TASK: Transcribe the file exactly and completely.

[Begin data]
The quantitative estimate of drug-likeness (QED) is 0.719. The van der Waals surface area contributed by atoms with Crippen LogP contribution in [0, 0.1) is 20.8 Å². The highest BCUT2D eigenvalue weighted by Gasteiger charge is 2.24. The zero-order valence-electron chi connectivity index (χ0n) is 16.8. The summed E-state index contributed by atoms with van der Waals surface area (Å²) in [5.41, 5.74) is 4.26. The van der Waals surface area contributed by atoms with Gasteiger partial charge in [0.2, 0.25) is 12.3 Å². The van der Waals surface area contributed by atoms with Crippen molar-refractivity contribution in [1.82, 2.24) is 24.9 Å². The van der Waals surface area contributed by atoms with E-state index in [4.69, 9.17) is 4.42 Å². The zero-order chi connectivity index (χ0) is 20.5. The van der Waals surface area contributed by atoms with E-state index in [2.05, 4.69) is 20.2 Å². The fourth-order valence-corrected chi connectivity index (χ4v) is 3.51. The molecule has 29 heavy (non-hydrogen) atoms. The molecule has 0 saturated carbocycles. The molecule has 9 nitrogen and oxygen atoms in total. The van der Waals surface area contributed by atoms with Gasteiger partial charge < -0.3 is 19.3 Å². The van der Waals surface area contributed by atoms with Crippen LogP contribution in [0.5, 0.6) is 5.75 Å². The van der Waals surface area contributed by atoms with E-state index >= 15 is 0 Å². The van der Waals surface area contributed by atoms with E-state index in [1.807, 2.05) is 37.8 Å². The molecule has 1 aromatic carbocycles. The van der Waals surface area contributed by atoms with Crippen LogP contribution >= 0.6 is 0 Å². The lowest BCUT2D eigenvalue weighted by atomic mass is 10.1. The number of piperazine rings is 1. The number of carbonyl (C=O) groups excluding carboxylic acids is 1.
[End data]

The quantitative estimate of drug-likeness (QED) is 0.719. The van der Waals surface area contributed by atoms with Crippen LogP contribution in [0, 0.1) is 20.8 Å². The highest BCUT2D eigenvalue weighted by Gasteiger charge is 2.24. The zero-order valence-electron chi connectivity index (χ0n) is 16.8. The summed E-state index contributed by atoms with van der Waals surface area (Å²) in [5.41, 5.74) is 4.26. The van der Waals surface area contributed by atoms with Gasteiger partial charge in [0.2, 0.25) is 12.3 Å². The van der Waals surface area contributed by atoms with Crippen molar-refractivity contribution in [1.82, 2.24) is 24.9 Å². The van der Waals surface area contributed by atoms with E-state index in [4.69, 9.17) is 4.42 Å². The zero-order chi connectivity index (χ0) is 20.5. The van der Waals surface area contributed by atoms with E-state index in [2.05, 4.69) is 20.2 Å². The fourth-order valence-corrected chi connectivity index (χ4v) is 3.51. The molecule has 29 heavy (non-hydrogen) atoms. The molecule has 0 saturated carbocycles. The molecule has 9 nitrogen and oxygen atoms in total. The van der Waals surface area contributed by atoms with Gasteiger partial charge < -0.3 is 19.3 Å². The van der Waals surface area contributed by atoms with Crippen LogP contribution in [0.5, 0.6) is 5.75 Å². The van der Waals surface area contributed by atoms with E-state index >= 15 is 0 Å². The van der Waals surface area contributed by atoms with E-state index in [1.807, 2.05) is 37.8 Å². The molecule has 1 aromatic carbocycles. The van der Waals surface area contributed by atoms with Crippen LogP contribution >= 0.6 is 0 Å². The lowest BCUT2D eigenvalue weighted by atomic mass is 10.1. The number of piperazine rings is 1. The number of carbonyl (C=O) groups excluding carboxylic acids is 1.